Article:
And I ignored the cider at first. And then one day, about two months ago, when I opened the door to retrieve some bottled water, I realized that it was leaking. The rogue liquid was contained by a mercifully solid plastic shelf, but it was enough to pose a bit of a logistical problem, at least to me. Should I bail the shelf out, like with a cup? Would I need some sort of bucket? And what happened if I picked up the actual container of cider, only to discover that the shelf itself was stemming a total gush of the contents and it went everywhere? I have a lot of important piles of dirty laundry in that immediate area!
So I came up with my stop-gap solution: close the fridge door and go back upstairs, and then hope that Jason needed a bottle of water soon.
But then a problem arose -- Jason made trips to the basement fridge and said nothing about the cider, and the cider problem remained solidly un-taken-care-of. So I assumed we'd moved on to Phase Two of Operation Smelt It/Dealt It, which is a two-way battle of wills to see who can ignore a problem the longest. I tend to win these battles, especially when they are about clutter or dog poop or general squalor.
(I tend to lose the battles that involve insects inside the house and anything that requires the use of a power tool, because those are things JASON IS SUPPOSED TO DO FOR ME, AM GIRL, and he gets a tremendous kick out of watching me slowly wig out, yellow-wallpaper style, over a crooked curtain rod or OMFG THAT SPIDER OVER THERE DO SOMETHING DOOOOOO SOMETHING.)
(10 years! I believe the traditional gift is tin!)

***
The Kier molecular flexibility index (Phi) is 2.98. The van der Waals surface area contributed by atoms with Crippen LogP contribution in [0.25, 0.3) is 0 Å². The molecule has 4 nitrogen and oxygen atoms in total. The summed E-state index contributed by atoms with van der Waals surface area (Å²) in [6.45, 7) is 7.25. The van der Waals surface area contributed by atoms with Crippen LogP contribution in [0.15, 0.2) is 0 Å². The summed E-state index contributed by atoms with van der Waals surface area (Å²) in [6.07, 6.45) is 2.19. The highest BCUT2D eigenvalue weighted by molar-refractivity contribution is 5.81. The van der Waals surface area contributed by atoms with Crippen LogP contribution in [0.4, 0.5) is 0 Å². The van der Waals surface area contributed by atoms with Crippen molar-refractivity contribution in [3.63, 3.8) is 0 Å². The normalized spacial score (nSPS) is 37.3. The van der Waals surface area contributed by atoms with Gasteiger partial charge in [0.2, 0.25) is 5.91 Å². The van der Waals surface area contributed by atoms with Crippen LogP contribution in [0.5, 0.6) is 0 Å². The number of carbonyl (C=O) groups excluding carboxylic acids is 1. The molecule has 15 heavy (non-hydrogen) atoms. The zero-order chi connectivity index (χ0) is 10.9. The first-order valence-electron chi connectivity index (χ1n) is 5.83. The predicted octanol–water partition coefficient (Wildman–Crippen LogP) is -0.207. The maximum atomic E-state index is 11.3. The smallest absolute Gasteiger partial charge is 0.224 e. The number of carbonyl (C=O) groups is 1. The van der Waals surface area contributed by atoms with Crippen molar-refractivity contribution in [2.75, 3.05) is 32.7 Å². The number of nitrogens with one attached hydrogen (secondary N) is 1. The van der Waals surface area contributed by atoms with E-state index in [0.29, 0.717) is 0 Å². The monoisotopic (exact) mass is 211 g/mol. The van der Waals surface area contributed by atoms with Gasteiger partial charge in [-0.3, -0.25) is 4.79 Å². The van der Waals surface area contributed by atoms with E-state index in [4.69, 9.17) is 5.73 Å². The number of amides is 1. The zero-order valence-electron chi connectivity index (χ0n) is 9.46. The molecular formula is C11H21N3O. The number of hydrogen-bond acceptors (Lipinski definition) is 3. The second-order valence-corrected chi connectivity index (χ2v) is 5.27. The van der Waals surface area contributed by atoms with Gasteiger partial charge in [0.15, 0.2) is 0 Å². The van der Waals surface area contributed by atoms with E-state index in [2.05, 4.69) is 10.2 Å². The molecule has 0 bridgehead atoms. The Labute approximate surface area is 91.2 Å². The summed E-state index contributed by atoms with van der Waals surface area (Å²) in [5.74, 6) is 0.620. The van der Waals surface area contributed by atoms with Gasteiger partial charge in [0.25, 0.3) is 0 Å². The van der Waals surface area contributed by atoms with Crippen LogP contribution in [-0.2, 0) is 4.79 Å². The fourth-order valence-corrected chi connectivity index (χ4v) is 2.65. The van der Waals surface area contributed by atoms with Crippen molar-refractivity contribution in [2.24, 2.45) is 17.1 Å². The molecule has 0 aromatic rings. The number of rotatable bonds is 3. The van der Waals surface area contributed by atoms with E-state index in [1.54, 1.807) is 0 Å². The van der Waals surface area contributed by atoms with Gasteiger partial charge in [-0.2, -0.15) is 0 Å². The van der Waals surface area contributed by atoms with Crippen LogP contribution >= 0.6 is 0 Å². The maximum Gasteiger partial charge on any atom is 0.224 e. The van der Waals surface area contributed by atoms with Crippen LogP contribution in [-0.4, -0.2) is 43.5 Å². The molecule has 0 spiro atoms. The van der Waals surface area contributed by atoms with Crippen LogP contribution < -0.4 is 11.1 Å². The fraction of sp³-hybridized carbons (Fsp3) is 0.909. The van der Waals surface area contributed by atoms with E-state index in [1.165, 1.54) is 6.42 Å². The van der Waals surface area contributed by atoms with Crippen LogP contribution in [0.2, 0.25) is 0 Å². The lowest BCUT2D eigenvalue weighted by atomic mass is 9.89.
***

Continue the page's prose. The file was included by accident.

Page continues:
Ahem. So. Cider. Rising. Leaking. Three inches of liquid slowly turned to four, and then last weekend I opened the door and a small amount of cider splashed up and over the side of the shelf and dripped on the floor, narrowly missing my pile of sweaters that have been waiting for the Dryel bag since...hmm...some of them are kind of cropped so I'm gonna have to guess mid-2004-ish.
I went upstairs and announced to Jason that I was Crying Uncle, it was time to break down and do something about the cider.
"What cider?" he asked.
I stared at him. "Please. You are not saying that you simply have not NOTICED the rising levels of apple cider in the refrigerator door? That has been there for TWO MONTHS?"
He stared back. "So...you're saying that there has been some kind of leaking liquid in our fridge for two months, and you've...just...IGNORED it?"
"I...uh...I thought you were ignoring it too. Isn't that the rule?"
"WHAT ARE YOU TALKING ABOUT? WHAT RULE? JESUS CHRIST." And then he stormed down the basement steps while I stammered excuses about not knowing what to do and I figured he would because he's the engineer and I didn't know what towels to use because what if I used his good shop towels and the shelf/pressure/dam theory I had and I kind of thought maybe I could vacuum it up but that's probably not good for the vacuum, right? Right? Baby? You love me, baby, right?
Jason opened the refrigerator and looked at the cider. He gently picked up the half-empty container and swiftly placed it in the utility sink. Which is about two feet away from the refrigerator.
"OH!" I said.
And then he gently detached the entire shelf from the door and dumped the contents down the drain.
"OHHH!" I said again.
He rinsed the shelf out and snapped it back into place. He stared at me for a few seconds while I pulled a Lucille Ball face and sensed the years of feminist progress washing down that utility sink drain, and then he kissed me very sweetly and went back upstairs without another word.
The scene of my dark shame. Somebody should really carry that out to the recycle bin, don't you think?